Polygraph Exam – 3 Reasons to Not Take

Often referred to as a “lie detector test,” police officers generally utilize polygraph examinations to assist in their investigations. Although the results from a polygraph are not admissible evidence in court, the police still employ these examinations as a way to get the accused talking.

  1. False Positives and False Negatives

The validity of polygraph exams has always been fairly contentious. When the polygraph is administered, it monitors three indicators: heart-rate/blood pressure, respiration, and skin conductivity. The underlying theory of these exams is that the physiological factors will vary depending if the individual is telling the truth or a lie. Although, there is not a uniform physiological standard if someone tells a lie. For example, someone who is lying during the exam can stay calm while answering the questions versus someone who is telling the truth may have anxiety while undergoing the test. Even the most honest individuals can feel nervous taking the exam due to social anxiety, police presence, and feeling desperation to prove their innocence.

Additionally, certain medications or substances can also thwart the results of a polygraph examination. The Federation of American Scientists reported that the tranquilizer, meprobamate (“Miltown”), causes deceptive individuals to increase their ability to avoid detection during the examination. Other medication such as antianxiety medication and antidepressants can also affect the exam as it reduces anxiety and alter physiological responses. 

  1. Polygraph Examiners are Not Required to be Licensed

A new law was passed in September 1, 2021, which removed the licensing requirement for polygraph examiners. Prior to September 1, 2021, a polygraph examiner was required to be licensed through the Texas Department of Licensing and Regulation. The Texas Administration Code Section 88.20, previously required a prospective polygraph examiner to complete an application, complete a polygraph examiner course of study, complete a six (6) month polygraph examiner internship, pass a written and practical examination, and successfully pass a criminal background check. With the Texas Legislature’s decision to deregulate polygraph examiners, the legitimacy of the profession is called into question.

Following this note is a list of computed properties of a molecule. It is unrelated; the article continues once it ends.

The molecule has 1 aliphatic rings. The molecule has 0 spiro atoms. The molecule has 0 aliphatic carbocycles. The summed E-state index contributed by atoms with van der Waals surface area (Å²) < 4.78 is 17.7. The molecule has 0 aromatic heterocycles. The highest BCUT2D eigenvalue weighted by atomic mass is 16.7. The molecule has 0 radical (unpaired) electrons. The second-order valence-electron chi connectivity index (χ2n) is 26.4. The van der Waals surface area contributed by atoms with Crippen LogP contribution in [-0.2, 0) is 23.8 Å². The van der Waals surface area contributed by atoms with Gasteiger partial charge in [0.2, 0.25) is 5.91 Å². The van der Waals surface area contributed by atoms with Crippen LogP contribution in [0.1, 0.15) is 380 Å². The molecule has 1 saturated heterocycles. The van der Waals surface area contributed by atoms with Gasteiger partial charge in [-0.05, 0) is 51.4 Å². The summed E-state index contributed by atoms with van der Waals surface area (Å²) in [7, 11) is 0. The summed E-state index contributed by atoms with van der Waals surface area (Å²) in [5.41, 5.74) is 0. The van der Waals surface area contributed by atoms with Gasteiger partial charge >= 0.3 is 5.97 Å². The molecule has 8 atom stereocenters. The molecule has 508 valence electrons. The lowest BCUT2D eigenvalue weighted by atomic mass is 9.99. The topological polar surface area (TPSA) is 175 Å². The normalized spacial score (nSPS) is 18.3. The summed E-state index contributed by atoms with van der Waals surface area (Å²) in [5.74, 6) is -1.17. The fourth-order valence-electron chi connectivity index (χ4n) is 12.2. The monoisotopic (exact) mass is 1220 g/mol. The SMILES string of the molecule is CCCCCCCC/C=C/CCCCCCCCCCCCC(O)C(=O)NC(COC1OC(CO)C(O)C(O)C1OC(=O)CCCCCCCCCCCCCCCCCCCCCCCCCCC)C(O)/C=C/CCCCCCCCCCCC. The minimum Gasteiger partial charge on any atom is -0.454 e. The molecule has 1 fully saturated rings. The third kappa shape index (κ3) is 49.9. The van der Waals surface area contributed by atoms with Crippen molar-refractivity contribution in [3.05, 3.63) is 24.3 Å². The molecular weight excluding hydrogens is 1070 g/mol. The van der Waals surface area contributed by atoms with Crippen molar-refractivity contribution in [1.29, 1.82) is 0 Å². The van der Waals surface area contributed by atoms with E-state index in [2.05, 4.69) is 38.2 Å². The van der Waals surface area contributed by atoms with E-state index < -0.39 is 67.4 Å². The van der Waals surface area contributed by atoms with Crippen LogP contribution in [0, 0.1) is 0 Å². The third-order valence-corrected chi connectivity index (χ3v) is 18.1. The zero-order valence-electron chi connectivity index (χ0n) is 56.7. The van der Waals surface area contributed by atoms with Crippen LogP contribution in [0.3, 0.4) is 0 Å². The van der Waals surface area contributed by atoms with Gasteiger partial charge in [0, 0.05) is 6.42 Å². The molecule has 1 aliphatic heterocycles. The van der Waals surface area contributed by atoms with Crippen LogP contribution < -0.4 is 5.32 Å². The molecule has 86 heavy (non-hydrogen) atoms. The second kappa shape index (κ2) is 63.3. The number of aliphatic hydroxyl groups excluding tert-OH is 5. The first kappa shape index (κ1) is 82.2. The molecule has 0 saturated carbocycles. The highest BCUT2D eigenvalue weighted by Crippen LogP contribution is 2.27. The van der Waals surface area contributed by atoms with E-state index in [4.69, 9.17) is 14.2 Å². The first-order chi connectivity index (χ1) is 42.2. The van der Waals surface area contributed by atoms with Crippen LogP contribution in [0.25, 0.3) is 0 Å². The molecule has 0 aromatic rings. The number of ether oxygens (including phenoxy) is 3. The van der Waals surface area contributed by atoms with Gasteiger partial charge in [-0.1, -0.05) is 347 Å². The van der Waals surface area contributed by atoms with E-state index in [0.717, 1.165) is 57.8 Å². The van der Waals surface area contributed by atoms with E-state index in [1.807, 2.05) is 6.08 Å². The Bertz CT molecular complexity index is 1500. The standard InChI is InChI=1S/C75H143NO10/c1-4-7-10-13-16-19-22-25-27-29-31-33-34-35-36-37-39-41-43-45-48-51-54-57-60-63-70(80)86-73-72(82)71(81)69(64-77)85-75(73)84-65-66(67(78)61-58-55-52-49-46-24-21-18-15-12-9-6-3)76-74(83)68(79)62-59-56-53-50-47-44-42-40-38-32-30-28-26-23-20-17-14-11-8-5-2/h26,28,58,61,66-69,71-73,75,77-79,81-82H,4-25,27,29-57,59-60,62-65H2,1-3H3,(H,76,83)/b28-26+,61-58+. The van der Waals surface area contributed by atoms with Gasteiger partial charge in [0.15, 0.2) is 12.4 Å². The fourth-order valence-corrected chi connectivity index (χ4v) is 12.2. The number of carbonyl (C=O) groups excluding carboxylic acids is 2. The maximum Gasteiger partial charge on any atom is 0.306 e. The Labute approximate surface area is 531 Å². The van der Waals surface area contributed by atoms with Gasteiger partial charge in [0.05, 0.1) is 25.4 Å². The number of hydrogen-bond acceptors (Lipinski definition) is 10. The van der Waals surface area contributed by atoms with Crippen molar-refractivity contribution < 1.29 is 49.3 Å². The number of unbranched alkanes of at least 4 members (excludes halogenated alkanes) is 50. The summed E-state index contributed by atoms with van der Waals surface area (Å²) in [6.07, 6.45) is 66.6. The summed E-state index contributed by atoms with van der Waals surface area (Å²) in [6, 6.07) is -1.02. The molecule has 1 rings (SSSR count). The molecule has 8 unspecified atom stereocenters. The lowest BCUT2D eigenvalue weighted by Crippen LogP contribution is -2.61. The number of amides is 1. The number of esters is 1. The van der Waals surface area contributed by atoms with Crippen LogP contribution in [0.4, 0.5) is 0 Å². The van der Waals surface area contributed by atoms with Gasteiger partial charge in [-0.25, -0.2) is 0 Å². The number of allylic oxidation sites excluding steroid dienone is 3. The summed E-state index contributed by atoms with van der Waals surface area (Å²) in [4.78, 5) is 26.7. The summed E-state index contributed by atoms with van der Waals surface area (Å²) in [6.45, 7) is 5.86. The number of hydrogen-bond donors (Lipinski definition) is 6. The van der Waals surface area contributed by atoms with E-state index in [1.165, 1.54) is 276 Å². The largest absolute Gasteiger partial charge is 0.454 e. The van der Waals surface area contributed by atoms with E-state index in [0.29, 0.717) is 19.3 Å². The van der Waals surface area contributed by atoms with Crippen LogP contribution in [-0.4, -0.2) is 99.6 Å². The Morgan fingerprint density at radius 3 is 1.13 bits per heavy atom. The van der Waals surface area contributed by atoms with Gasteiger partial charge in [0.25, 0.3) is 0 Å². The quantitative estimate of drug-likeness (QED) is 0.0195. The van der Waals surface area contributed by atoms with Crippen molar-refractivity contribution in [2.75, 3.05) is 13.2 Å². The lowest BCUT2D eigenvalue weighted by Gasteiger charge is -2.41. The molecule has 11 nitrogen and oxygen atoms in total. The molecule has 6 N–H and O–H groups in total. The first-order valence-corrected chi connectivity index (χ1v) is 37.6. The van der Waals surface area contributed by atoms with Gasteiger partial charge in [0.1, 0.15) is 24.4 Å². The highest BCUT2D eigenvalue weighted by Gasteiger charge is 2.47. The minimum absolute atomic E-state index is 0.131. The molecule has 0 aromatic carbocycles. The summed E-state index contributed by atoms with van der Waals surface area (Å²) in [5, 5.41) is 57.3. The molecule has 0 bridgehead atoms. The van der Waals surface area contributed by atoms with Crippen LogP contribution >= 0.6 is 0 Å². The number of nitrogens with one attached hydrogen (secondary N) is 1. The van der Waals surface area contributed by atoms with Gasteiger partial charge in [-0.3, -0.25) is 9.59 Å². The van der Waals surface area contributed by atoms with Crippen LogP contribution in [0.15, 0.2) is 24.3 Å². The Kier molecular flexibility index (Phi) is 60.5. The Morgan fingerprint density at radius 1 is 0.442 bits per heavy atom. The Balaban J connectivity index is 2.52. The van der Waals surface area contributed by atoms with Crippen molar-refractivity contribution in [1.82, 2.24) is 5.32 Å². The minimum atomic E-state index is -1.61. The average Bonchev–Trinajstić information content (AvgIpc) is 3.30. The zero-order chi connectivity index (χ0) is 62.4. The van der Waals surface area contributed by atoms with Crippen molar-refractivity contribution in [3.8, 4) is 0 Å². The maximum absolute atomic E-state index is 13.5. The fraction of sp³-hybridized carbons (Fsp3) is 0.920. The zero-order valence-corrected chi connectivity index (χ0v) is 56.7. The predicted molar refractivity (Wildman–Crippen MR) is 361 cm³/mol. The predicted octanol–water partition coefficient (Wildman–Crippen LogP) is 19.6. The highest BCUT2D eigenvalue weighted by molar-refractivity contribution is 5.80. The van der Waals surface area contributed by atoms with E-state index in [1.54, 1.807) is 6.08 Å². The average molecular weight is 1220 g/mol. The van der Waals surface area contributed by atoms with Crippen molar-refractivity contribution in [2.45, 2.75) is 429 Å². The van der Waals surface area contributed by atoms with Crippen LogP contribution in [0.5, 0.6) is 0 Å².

1. Any Statement or Confession Following a Polygraph is Admissible Evidence

If polygraph examination results are not admissible evidence, why do police officers still use them? Because polygraph exams are a powerful psychological tool law enforcement use to get a suspect talking. Following a polygraph, an individual can feel even more pressure to start talking. Even though the results of the exam are inadmissible in court, any legally obtained statement or confession that follows that exam is admissible evidence. To avoid making any incriminating statements that can be used against you in trial, you must consult with a criminal defense attorney to discuss your options.

Contact an Expert in Criminal Law

If you or someone you love is currently being investigated for a crime in the Greater Houston area and beyond, you need to speak to an experienced criminal defense attorney before consenting to a polygraph examination. If you consent to a polygraph examination and you ultimately fail it, there is little that you can do to convince the police or the prosecutor that you are innocent. Scheiner Law Group, P.C., is an excellent choice to defend you and advise you prior to speaking with law enforcement. Call us during normal business hours at (713) 783-8998. After hours and on weekends, text (713) 581-4540.